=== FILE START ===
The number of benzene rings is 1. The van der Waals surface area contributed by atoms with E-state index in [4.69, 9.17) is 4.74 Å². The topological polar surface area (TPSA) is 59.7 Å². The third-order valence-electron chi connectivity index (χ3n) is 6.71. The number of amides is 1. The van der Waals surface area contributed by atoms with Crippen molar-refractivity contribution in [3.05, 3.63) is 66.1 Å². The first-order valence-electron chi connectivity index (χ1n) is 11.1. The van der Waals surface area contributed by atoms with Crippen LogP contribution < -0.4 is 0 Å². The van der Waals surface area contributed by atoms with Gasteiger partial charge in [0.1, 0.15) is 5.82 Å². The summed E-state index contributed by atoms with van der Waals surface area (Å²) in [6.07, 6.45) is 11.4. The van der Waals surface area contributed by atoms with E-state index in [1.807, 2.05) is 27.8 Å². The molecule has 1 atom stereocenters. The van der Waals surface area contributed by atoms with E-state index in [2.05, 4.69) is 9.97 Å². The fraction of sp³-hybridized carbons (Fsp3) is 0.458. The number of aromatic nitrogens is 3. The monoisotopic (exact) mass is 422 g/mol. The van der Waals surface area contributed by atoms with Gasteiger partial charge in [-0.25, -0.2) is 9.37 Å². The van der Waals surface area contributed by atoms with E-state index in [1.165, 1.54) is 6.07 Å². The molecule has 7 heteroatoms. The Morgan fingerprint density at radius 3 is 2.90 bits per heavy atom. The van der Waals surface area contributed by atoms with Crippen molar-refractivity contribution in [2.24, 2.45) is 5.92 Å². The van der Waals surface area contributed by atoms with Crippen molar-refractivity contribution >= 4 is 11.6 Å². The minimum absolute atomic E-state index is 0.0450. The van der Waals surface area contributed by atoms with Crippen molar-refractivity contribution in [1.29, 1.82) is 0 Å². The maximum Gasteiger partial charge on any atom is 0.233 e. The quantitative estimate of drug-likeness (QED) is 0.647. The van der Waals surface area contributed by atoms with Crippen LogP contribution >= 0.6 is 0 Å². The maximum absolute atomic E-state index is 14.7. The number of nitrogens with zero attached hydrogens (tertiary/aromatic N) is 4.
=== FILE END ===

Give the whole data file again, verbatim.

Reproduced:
The number of benzene rings is 1. The van der Waals surface area contributed by atoms with E-state index in [4.69, 9.17) is 4.74 Å². The topological polar surface area (TPSA) is 59.7 Å². The third-order valence-electron chi connectivity index (χ3n) is 6.71. The number of amides is 1. The van der Waals surface area contributed by atoms with Crippen molar-refractivity contribution in [3.05, 3.63) is 66.1 Å². The first-order valence-electron chi connectivity index (χ1n) is 11.1. The van der Waals surface area contributed by atoms with Crippen LogP contribution < -0.4 is 0 Å². The van der Waals surface area contributed by atoms with Gasteiger partial charge in [0.1, 0.15) is 5.82 Å². The summed E-state index contributed by atoms with van der Waals surface area (Å²) in [6.07, 6.45) is 11.4. The van der Waals surface area contributed by atoms with E-state index in [1.807, 2.05) is 27.8 Å². The molecule has 1 atom stereocenters. The van der Waals surface area contributed by atoms with E-state index in [2.05, 4.69) is 9.97 Å². The fraction of sp³-hybridized carbons (Fsp3) is 0.458. The number of aromatic nitrogens is 3. The monoisotopic (exact) mass is 422 g/mol. The van der Waals surface area contributed by atoms with Gasteiger partial charge in [-0.25, -0.2) is 9.37 Å². The van der Waals surface area contributed by atoms with E-state index in [1.165, 1.54) is 6.07 Å². The molecule has 7 heteroatoms. The Morgan fingerprint density at radius 3 is 2.90 bits per heavy atom. The van der Waals surface area contributed by atoms with Crippen molar-refractivity contribution in [2.24, 2.45) is 5.92 Å². The van der Waals surface area contributed by atoms with Crippen molar-refractivity contribution >= 4 is 11.6 Å². The minimum absolute atomic E-state index is 0.0450. The van der Waals surface area contributed by atoms with Crippen molar-refractivity contribution in [1.29, 1.82) is 0 Å². The maximum Gasteiger partial charge on any atom is 0.233 e. The quantitative estimate of drug-likeness (QED) is 0.647. The van der Waals surface area contributed by atoms with Crippen LogP contribution >= 0.6 is 0 Å². The maximum absolute atomic E-state index is 14.7. The number of nitrogens with zero attached hydrogens (tertiary/aromatic N) is 4.